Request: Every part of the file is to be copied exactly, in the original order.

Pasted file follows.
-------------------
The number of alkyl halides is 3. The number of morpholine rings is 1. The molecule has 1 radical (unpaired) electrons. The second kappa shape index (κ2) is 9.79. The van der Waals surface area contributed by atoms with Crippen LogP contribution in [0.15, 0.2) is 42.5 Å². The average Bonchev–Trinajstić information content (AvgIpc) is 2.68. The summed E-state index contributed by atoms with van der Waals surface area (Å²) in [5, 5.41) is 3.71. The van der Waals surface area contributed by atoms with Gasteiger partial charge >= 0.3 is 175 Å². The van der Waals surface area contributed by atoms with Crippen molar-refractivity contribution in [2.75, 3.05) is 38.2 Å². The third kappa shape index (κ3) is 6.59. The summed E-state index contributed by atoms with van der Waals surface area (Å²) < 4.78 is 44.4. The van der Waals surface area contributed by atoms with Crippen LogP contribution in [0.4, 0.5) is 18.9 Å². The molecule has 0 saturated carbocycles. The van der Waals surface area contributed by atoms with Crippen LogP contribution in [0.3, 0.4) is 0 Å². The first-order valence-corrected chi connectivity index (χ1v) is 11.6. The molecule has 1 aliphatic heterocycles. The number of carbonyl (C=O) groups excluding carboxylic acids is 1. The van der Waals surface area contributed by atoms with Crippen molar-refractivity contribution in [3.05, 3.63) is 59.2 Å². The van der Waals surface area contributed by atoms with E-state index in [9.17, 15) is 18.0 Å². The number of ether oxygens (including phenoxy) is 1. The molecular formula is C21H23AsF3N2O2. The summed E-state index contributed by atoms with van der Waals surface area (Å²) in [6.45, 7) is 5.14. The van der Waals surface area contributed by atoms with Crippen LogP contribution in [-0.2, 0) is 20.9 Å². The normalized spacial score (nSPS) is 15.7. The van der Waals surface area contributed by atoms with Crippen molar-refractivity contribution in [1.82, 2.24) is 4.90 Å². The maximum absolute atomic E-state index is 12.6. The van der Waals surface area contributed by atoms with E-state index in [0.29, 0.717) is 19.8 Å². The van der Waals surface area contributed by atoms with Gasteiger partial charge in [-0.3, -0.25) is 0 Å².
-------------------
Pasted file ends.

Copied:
The number of alkyl halides is 3. The number of morpholine rings is 1. The molecule has 1 radical (unpaired) electrons. The second kappa shape index (κ2) is 9.79. The van der Waals surface area contributed by atoms with Crippen LogP contribution in [0.15, 0.2) is 42.5 Å². The average Bonchev–Trinajstić information content (AvgIpc) is 2.68. The summed E-state index contributed by atoms with van der Waals surface area (Å²) in [5, 5.41) is 3.71. The van der Waals surface area contributed by atoms with Gasteiger partial charge >= 0.3 is 175 Å². The van der Waals surface area contributed by atoms with Crippen molar-refractivity contribution in [2.75, 3.05) is 38.2 Å². The third kappa shape index (κ3) is 6.59. The summed E-state index contributed by atoms with van der Waals surface area (Å²) < 4.78 is 44.4. The van der Waals surface area contributed by atoms with Crippen LogP contribution in [0.4, 0.5) is 18.9 Å². The molecule has 0 saturated carbocycles. The van der Waals surface area contributed by atoms with Crippen LogP contribution in [0.3, 0.4) is 0 Å². The first-order valence-corrected chi connectivity index (χ1v) is 11.6. The molecule has 1 aliphatic heterocycles. The number of carbonyl (C=O) groups excluding carboxylic acids is 1. The van der Waals surface area contributed by atoms with Crippen molar-refractivity contribution in [3.05, 3.63) is 59.2 Å². The van der Waals surface area contributed by atoms with E-state index in [9.17, 15) is 18.0 Å². The number of ether oxygens (including phenoxy) is 1. The molecular formula is C21H23AsF3N2O2. The summed E-state index contributed by atoms with van der Waals surface area (Å²) in [6.45, 7) is 5.14. The van der Waals surface area contributed by atoms with Crippen LogP contribution in [-0.2, 0) is 20.9 Å². The normalized spacial score (nSPS) is 15.7. The van der Waals surface area contributed by atoms with Crippen molar-refractivity contribution in [1.82, 2.24) is 4.90 Å². The maximum absolute atomic E-state index is 12.6. The van der Waals surface area contributed by atoms with E-state index in [0.29, 0.717) is 19.8 Å². The van der Waals surface area contributed by atoms with Gasteiger partial charge in [-0.3, -0.25) is 0 Å².